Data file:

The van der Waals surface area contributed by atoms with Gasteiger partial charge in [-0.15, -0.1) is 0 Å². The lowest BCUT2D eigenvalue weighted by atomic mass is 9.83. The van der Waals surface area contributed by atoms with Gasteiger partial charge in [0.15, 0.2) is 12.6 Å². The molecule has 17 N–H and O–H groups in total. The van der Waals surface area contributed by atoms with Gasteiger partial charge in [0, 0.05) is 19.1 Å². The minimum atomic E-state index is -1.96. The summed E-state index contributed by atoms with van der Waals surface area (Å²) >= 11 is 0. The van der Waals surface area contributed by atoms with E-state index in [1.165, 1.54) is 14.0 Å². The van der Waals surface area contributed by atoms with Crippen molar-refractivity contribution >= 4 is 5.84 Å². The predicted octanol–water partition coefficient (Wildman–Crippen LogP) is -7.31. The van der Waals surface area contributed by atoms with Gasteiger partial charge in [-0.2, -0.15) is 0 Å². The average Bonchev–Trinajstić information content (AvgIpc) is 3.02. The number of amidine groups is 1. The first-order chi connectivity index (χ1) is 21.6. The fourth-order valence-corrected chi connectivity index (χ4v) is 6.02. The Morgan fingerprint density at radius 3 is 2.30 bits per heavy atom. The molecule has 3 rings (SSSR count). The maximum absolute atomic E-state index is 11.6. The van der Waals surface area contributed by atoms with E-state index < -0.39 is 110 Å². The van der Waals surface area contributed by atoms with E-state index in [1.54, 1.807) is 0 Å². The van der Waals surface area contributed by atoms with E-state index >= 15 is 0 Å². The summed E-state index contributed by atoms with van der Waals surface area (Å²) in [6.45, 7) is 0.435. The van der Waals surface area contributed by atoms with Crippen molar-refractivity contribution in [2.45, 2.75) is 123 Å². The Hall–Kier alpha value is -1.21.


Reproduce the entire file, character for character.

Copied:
The van der Waals surface area contributed by atoms with Gasteiger partial charge in [-0.15, -0.1) is 0 Å². The lowest BCUT2D eigenvalue weighted by atomic mass is 9.83. The van der Waals surface area contributed by atoms with Gasteiger partial charge in [0.15, 0.2) is 12.6 Å². The molecule has 17 N–H and O–H groups in total. The van der Waals surface area contributed by atoms with Gasteiger partial charge in [0, 0.05) is 19.1 Å². The minimum atomic E-state index is -1.96. The summed E-state index contributed by atoms with van der Waals surface area (Å²) >= 11 is 0. The van der Waals surface area contributed by atoms with E-state index in [1.165, 1.54) is 14.0 Å². The van der Waals surface area contributed by atoms with Crippen molar-refractivity contribution >= 4 is 5.84 Å². The predicted octanol–water partition coefficient (Wildman–Crippen LogP) is -7.31. The van der Waals surface area contributed by atoms with Gasteiger partial charge in [-0.2, -0.15) is 0 Å². The average Bonchev–Trinajstić information content (AvgIpc) is 3.02. The number of amidine groups is 1. The first-order chi connectivity index (χ1) is 21.6. The fourth-order valence-corrected chi connectivity index (χ4v) is 6.02. The Morgan fingerprint density at radius 3 is 2.30 bits per heavy atom. The molecule has 3 rings (SSSR count). The maximum absolute atomic E-state index is 11.6. The van der Waals surface area contributed by atoms with E-state index < -0.39 is 110 Å². The van der Waals surface area contributed by atoms with E-state index in [1.54, 1.807) is 0 Å². The van der Waals surface area contributed by atoms with E-state index >= 15 is 0 Å². The summed E-state index contributed by atoms with van der Waals surface area (Å²) in [6.45, 7) is 0.435. The van der Waals surface area contributed by atoms with Crippen molar-refractivity contribution in [2.45, 2.75) is 123 Å². The Hall–Kier alpha value is -1.21.